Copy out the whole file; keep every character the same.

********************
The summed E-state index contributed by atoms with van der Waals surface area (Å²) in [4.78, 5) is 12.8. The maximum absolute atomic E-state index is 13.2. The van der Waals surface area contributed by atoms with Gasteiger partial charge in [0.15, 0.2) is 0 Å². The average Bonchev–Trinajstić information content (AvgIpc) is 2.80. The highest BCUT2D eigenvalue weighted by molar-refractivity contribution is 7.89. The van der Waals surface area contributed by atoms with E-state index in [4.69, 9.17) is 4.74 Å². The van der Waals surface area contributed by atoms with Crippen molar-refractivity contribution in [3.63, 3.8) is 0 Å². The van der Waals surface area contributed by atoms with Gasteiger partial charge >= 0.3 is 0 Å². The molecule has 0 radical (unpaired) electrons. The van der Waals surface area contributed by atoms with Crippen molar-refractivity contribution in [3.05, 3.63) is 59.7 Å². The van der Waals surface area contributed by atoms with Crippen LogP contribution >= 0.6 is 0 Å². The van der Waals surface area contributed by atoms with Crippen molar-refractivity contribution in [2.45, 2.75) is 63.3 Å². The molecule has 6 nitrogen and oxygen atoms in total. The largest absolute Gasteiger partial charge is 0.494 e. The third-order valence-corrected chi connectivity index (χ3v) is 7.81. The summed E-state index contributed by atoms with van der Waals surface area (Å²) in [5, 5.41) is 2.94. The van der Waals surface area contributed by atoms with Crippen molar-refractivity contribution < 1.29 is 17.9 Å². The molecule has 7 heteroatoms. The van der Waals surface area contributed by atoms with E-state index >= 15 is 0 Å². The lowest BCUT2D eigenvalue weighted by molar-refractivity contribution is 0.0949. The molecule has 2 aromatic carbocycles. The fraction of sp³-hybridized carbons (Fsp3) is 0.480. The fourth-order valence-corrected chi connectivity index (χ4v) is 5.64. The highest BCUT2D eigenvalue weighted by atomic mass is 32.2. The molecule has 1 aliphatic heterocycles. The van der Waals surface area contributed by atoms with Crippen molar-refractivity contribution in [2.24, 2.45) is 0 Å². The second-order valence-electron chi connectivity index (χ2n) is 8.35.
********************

The summed E-state index contributed by atoms with van der Waals surface area (Å²) in [4.78, 5) is 12.8. The maximum absolute atomic E-state index is 13.2. The van der Waals surface area contributed by atoms with Gasteiger partial charge in [0.15, 0.2) is 0 Å². The average Bonchev–Trinajstić information content (AvgIpc) is 2.80. The highest BCUT2D eigenvalue weighted by molar-refractivity contribution is 7.89. The van der Waals surface area contributed by atoms with E-state index in [4.69, 9.17) is 4.74 Å². The van der Waals surface area contributed by atoms with Crippen molar-refractivity contribution in [3.63, 3.8) is 0 Å². The van der Waals surface area contributed by atoms with Gasteiger partial charge >= 0.3 is 0 Å². The molecule has 0 radical (unpaired) electrons. The van der Waals surface area contributed by atoms with Crippen molar-refractivity contribution in [3.05, 3.63) is 59.7 Å². The van der Waals surface area contributed by atoms with Crippen LogP contribution >= 0.6 is 0 Å². The van der Waals surface area contributed by atoms with Crippen molar-refractivity contribution in [2.45, 2.75) is 63.3 Å². The molecule has 6 nitrogen and oxygen atoms in total. The largest absolute Gasteiger partial charge is 0.494 e. The third-order valence-corrected chi connectivity index (χ3v) is 7.81. The summed E-state index contributed by atoms with van der Waals surface area (Å²) in [5, 5.41) is 2.94. The van der Waals surface area contributed by atoms with Crippen molar-refractivity contribution < 1.29 is 17.9 Å². The molecule has 7 heteroatoms. The van der Waals surface area contributed by atoms with E-state index >= 15 is 0 Å². The lowest BCUT2D eigenvalue weighted by molar-refractivity contribution is 0.0949. The molecule has 2 aromatic carbocycles. The fraction of sp³-hybridized carbons (Fsp3) is 0.480. The fourth-order valence-corrected chi connectivity index (χ4v) is 5.64. The highest BCUT2D eigenvalue weighted by atomic mass is 32.2. The molecule has 1 aliphatic heterocycles. The van der Waals surface area contributed by atoms with Crippen molar-refractivity contribution in [2.24, 2.45) is 0 Å². The second-order valence-electron chi connectivity index (χ2n) is 8.35.